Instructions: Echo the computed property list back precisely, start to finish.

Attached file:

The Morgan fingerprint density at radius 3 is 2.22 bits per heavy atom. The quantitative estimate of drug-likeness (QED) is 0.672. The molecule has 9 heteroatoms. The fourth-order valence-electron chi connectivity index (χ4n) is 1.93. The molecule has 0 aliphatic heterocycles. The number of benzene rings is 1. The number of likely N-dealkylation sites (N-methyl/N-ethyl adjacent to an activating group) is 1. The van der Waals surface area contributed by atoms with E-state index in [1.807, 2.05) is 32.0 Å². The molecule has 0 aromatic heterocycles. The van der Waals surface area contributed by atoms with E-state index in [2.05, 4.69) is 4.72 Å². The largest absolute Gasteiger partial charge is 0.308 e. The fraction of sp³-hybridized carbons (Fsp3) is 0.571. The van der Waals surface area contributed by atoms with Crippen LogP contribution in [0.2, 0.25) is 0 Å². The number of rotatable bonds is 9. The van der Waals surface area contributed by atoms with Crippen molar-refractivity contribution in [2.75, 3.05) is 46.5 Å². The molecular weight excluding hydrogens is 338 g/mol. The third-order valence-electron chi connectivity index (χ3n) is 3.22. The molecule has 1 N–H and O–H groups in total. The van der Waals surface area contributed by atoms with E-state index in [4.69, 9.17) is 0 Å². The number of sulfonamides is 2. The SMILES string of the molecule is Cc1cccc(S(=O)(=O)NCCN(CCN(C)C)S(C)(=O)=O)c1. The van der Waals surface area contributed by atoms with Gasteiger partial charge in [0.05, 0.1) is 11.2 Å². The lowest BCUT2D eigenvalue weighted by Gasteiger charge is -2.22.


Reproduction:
The Morgan fingerprint density at radius 3 is 2.22 bits per heavy atom. The quantitative estimate of drug-likeness (QED) is 0.672. The molecule has 9 heteroatoms. The fourth-order valence-electron chi connectivity index (χ4n) is 1.93. The molecule has 0 aliphatic heterocycles. The number of benzene rings is 1. The number of likely N-dealkylation sites (N-methyl/N-ethyl adjacent to an activating group) is 1. The van der Waals surface area contributed by atoms with E-state index in [1.807, 2.05) is 32.0 Å². The molecule has 0 aromatic heterocycles. The van der Waals surface area contributed by atoms with E-state index in [2.05, 4.69) is 4.72 Å². The largest absolute Gasteiger partial charge is 0.308 e. The fraction of sp³-hybridized carbons (Fsp3) is 0.571. The van der Waals surface area contributed by atoms with Crippen LogP contribution in [0.2, 0.25) is 0 Å². The number of rotatable bonds is 9. The van der Waals surface area contributed by atoms with Crippen molar-refractivity contribution in [2.75, 3.05) is 46.5 Å². The molecular weight excluding hydrogens is 338 g/mol. The third-order valence-electron chi connectivity index (χ3n) is 3.22. The molecule has 1 N–H and O–H groups in total. The van der Waals surface area contributed by atoms with E-state index in [4.69, 9.17) is 0 Å². The number of sulfonamides is 2. The SMILES string of the molecule is Cc1cccc(S(=O)(=O)NCCN(CCN(C)C)S(C)(=O)=O)c1. The van der Waals surface area contributed by atoms with Gasteiger partial charge in [0.05, 0.1) is 11.2 Å². The lowest BCUT2D eigenvalue weighted by Gasteiger charge is -2.22.